Julio J. Rotemberg has a paper out about emotional reactions to prices and their policy implications. (“Behavioral aspects of price setting, and their policy implications.”) I think he is working on some interesting issues, but he comes up with such lousy “policy implications” at the end of the article that it ruined it for me.
In fact, the policy implications were so weakly presented, it made me mad for his having spoiled the article with it. You might say I had an emotional reaction to an article about emotional reactions to prices.
Rotemberg mentions that when people are angry, their utility is increased when the target of their anger is harmed. If we now jump to the conclusion that authors of articles with badly argued policy implications should be penalized, perhaps tossed into jail would be satisfactory, then we would be guilty of the same kind haphazard non sequitur as Professor Rotemberg. So rather than jump to that conclusion, let us move more cautiously.
Rotemberg discusses consumers’ cognitive and emotional reaction to prices in two different contexts in which restrictions on prices appear to have consumer support – laws limiting the terms of mortgages and price gouging laws. He also throws in a discussion of monetary policy for good measure. I’m most interested in the price gouging discussion and will focus on it here.
He notes that economists should be puzzled by support for the laws, which since they cap prices or otherwise interfere with the ability of consumers and suppliers to come to terms, can’t but work to reduce overall welfare. Success of the laws, too, appears to be a puzzle since the beneficiaries are presumably widely dispersed and unlikely to be organized: consumers who would have entered into a disadvantageous loan but for the protections offered by mortgage regulations, consumers able to obtain emergency goods without facing substantial mark ups. Weighed against such dispersed political beneficiaries are the mortgage industry and various retailers.
I raised the ’emotional response to prices’ angle in March when I was writing about Matt Zwolinski’s article on price gouging in Business Ethics Quarterly. I liked his analysis, but decided it would fail to persuade his opponents because it failed to grapple directly with the emotional and moral aspects of support for price gouging laws. I wrote:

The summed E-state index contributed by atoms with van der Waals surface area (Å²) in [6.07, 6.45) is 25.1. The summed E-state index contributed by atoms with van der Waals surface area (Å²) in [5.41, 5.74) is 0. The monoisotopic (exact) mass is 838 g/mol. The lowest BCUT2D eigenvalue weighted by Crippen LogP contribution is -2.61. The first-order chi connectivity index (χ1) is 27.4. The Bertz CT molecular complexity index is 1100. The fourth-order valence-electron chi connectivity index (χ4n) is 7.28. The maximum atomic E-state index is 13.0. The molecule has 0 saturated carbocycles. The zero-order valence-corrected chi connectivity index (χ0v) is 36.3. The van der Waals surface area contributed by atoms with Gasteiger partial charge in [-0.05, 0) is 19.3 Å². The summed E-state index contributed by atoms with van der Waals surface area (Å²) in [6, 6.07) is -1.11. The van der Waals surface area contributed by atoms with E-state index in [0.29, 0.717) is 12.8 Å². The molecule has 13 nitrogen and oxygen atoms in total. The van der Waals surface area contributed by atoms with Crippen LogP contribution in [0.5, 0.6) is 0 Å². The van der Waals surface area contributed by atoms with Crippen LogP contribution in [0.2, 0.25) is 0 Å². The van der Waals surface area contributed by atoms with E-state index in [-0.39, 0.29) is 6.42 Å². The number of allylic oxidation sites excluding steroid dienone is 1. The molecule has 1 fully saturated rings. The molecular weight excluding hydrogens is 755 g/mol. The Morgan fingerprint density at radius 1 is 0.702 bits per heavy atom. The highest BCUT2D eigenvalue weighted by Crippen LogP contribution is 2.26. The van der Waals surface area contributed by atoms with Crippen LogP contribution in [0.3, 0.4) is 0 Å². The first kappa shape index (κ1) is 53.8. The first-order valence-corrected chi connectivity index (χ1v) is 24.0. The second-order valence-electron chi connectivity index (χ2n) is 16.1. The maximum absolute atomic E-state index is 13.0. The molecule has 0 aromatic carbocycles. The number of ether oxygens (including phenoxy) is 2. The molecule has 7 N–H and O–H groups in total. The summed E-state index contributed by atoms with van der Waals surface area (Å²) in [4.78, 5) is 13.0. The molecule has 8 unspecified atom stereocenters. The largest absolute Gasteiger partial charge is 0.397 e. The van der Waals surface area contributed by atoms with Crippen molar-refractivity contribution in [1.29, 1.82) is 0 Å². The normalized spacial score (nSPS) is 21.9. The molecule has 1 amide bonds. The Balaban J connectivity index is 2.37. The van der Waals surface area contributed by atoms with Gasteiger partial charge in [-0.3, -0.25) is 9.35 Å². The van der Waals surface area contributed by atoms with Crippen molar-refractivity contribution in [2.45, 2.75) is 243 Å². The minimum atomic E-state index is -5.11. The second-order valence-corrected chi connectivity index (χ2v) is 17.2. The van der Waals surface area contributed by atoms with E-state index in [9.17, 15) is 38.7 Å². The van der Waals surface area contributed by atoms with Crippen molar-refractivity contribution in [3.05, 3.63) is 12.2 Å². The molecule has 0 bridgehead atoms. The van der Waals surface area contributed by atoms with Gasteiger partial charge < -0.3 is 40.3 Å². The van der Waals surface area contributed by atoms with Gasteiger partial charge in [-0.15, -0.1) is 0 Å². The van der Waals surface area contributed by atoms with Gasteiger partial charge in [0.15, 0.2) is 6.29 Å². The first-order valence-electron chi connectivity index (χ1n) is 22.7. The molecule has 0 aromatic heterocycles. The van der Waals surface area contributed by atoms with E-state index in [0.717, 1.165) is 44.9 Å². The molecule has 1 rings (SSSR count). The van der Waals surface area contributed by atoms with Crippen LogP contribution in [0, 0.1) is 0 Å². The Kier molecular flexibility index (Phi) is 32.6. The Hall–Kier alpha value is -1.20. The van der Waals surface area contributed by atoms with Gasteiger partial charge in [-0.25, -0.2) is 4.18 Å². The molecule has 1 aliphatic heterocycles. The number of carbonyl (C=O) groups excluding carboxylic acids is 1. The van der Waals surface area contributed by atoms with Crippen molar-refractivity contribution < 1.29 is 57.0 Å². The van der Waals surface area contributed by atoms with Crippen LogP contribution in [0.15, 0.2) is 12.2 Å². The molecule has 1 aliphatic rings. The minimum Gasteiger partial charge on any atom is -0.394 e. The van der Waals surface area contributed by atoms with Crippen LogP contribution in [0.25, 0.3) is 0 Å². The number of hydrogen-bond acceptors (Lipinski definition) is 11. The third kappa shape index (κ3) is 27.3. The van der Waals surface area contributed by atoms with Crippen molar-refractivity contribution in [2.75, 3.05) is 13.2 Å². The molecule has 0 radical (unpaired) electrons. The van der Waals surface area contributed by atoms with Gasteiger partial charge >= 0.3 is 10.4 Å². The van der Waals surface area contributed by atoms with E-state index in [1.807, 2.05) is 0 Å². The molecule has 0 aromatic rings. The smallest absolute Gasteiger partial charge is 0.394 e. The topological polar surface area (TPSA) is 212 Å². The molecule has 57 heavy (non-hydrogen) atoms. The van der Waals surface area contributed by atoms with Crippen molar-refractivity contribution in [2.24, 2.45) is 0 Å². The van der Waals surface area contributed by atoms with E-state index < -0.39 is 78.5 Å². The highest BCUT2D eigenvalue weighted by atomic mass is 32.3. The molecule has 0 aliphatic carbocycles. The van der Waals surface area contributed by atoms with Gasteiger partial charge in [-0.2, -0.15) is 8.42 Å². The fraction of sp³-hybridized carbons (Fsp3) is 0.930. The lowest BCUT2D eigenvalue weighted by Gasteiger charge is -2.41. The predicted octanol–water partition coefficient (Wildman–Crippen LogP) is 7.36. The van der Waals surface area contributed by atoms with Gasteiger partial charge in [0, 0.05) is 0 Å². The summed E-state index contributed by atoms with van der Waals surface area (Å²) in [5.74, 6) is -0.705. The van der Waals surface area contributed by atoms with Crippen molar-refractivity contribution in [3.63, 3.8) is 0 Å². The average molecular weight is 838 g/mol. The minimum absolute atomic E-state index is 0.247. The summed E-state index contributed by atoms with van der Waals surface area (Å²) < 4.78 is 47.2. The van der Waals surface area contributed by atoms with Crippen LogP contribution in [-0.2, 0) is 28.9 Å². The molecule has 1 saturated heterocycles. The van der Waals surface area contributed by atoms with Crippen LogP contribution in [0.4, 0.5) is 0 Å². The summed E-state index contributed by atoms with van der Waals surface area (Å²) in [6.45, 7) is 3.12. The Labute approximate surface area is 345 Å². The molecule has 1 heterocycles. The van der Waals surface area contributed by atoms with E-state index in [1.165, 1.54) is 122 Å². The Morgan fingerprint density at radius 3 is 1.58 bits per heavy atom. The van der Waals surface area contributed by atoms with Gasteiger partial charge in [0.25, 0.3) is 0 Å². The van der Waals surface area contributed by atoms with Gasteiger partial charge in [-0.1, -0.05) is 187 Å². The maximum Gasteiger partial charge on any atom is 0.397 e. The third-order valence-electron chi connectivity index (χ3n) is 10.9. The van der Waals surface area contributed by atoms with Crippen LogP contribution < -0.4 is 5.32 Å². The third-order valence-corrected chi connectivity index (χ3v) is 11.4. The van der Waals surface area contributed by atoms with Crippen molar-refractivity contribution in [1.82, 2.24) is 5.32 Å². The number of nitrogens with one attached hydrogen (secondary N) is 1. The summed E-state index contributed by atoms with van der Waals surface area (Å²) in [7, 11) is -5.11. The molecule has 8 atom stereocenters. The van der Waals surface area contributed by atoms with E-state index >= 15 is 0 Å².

I think most proponents of anti-price gouging laws, even if they agreed point by point with Zwolinski’s analysis, would still feel that price gouging was morally wrong, and would not oppose anti-price gouging laws. I’m increasingly convinced that morality is fundamentally a social manifestation of emotions. Zwolinski’s point-by-point rebuttal of anti-price gouging positions barely touches on the emotional component. I suspect opponents of Zwolinski’s view would feel he just doesn’t “get it.”
So while Zwolinski is doing useful work … something more will need to be done before the anti-price gouging folks will finally “get it.” To understand the feelings behind price gouging, economists need to delve into the broader mysteries of emotional reactions to prices and allocations. Most economists don’t want to go there, and so they are left only to scratch the surface of the problem they want to resolve.
Rotemberg takes up the emotional reaction to prices directly in the context of price gouging laws, so I hoped he was going to get somewhere.
His basic idea is that consumers become angry at firms that accentuate feelings of regret, because firms that were minimally altruistic would refrain from doing so. “Firms that raise their prices in circumstances where this has a big effect on regret thus demonstrate their selfishness,” he writes.
An individual, who failed to buy a snow shovel in advance, regrets that action when a heavy snow falls. When the individual then discovers that the price has been marked up, the feeling of regret is accentuated and the individual becomes angry at the firm.
The policy implication that Rotemberg tags on to this piece amounts to this: if the anger experienced by consumers in the face of a price increase is counted sufficiently in social welfare, this anger (or at least the social welfare implications of the anger) can rationalize government intervention in the market.
Presumably before we reach a policy recommendation on economic matters, some sort of cost-benefit calculus is called for. Isn’t this a fairly basic idea in economics? Surely it can’t be enough to observe that some people sometimes get mad in response to price mark-ups, and these people would feel better if the party responsible were to be punished.
Zwolinski’s piece ultimately did not satisfy me because it failed to grapple with the core emotional issues motivating the desire of some consumers for price gouging laws. Rotemberg’s piece was more frustrating in its policy discussion. While Rotemberg recognizes that emotional reactions to price increases are at the core of the issue of price gouging, he seems to conclude on those grounds alone that price gouging laws can be rationalized. It isn’t enough.